Israeli officials said they were tired of waiting for Arafat to crack down.

``Yasser Arafat and the Palestinian Authority do not do anything about the fight against terrorism, and it's obvious that we will have to take this fight into our own hands,'' Israeli Foreign Ministry spokesman Emmanuel Nahshon said.

Gideon Meir, a senior Israeli Foreign Ministry official, said there was ``no question there will be a change in our policy.''

In a first step, Israeli further tightened its travel restrictions in the West Bank, barring cars with Palestinian license plates from driving on roads in areas under full or partial Israeli control. Troops also sealed all Palestinian-controlled towns, barring residents from leaving or entering.

Earlier Sunday, two Palestinians opened fire on Israeli cars in the Gaza Strip, killing one person and wounding five others before soldiers shot them dead. The Hamas militant group claimed responsibility.

In east Jerusalem, an Israel guard at a bank in the Arab section of Jerusalem shot and killed a Palestinian, police and Palestinian security officials said.

On Sunday morning, angry Israelis gathered at Ben Yehuda street in Jerusalem, chanting ``Death to the Arabs'' and calling on their government to move against Arafat.

Infrastructure Minister Avigdor Lieberman called for expelling Arafat and sending Israeli troops into Palestinian-controlled territory.

The victims in the Jerusalem attack ranged in age from 14 to 20, said police, who released their names Sunday.

The bombs went off around 11:30 p.m. Saturday, an hour when the Ben Yehuda mall is usually crowded with young people strolling and sitting at sidewalk cafes. The two bombers were standing about 30 yards from each other, police said.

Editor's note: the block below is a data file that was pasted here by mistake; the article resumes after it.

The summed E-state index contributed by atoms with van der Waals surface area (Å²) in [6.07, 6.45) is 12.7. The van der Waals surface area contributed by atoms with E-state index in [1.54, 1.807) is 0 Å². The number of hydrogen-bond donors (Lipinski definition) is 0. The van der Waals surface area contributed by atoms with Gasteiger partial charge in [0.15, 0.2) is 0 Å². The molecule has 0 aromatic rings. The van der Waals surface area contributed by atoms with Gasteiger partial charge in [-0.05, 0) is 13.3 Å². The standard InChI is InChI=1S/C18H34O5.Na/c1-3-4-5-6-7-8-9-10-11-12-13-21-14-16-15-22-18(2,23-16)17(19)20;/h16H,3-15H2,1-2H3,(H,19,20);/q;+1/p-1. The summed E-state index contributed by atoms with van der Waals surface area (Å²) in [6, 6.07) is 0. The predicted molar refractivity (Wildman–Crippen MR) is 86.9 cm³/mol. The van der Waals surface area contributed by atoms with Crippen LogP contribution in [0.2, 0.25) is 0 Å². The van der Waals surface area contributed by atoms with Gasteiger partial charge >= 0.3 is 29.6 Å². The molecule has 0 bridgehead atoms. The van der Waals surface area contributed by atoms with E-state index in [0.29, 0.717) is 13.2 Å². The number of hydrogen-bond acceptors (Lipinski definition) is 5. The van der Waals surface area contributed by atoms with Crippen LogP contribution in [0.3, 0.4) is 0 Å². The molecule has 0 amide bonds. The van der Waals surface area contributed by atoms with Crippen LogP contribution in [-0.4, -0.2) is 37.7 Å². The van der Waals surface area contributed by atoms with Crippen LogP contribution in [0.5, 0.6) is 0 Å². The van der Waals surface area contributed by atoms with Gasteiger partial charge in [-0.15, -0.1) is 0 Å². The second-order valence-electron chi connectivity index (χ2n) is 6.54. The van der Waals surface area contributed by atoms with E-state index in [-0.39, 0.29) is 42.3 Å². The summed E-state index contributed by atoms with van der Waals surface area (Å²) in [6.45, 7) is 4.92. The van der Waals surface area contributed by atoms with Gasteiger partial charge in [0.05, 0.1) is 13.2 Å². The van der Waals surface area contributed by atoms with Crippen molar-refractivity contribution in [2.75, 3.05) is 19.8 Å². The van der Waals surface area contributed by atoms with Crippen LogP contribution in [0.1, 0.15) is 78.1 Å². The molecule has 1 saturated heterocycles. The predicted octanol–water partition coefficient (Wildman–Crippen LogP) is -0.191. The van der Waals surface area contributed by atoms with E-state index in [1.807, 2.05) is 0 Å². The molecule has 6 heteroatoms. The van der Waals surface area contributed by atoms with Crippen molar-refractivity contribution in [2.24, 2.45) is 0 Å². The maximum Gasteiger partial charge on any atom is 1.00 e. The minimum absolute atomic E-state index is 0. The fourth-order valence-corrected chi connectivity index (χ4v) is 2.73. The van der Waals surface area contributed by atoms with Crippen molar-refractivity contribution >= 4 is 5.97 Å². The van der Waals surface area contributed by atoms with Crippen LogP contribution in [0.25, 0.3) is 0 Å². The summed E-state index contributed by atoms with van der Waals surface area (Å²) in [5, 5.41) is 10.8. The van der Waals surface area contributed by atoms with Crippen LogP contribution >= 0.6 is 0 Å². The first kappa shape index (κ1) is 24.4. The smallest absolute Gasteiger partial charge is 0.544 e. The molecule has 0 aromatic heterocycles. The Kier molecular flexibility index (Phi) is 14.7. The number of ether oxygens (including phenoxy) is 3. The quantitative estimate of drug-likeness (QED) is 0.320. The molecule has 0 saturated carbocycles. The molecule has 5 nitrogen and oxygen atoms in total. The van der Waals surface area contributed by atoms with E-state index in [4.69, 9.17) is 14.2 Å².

Witness Eli Shetreet said he saw bodies being hurled in the air. ``A lot of people were crying, falling, and there was the smell of burning hair,'' said Shetreet, 19.

The blasts shattered the windows of cars parked a block away. Blood was splattered across store fronts, and bits of flesh and metal bolts from the explosives were strewn on the ground. Shortly after the suicide bombings, an explosion went off in a car parked near the mall, causing no injuries.

Palestinian security officials said the two Jerusalem bombers came from Abu Dis, a village near Jerusalem. The officials, speaking on condition of anonymity, said one was close to the militant Hamas, and the other recently resigned from a Palestinian security service.

The Palestinian officials said Israeli security arrested nine relatives of the two in Abu Dis early Sunday. The Israeli government had no comment.

In a statement, the Palestinian Authority condemned the terror attacks, expressing its ``deep anger ... and pain'' and accusing those behind it of trying to derail a U.S. peace initiative.

Palestinian Cabinet minister Saeb Erekat said that ``finger pointing and assigning blame is wrong. We're telling the Israeli government to come back to the negotiating table. As long as we live next to each other we need to make peace with each other.''

The Ben Yehuda mall has been the target of suicide attacks in the past, including one in 1997. Just up the block, on the corner of King George and Jaffa streets, a suicide bomber blew himself up last summer in a crowded pizzeria, killing himself and 15 diners.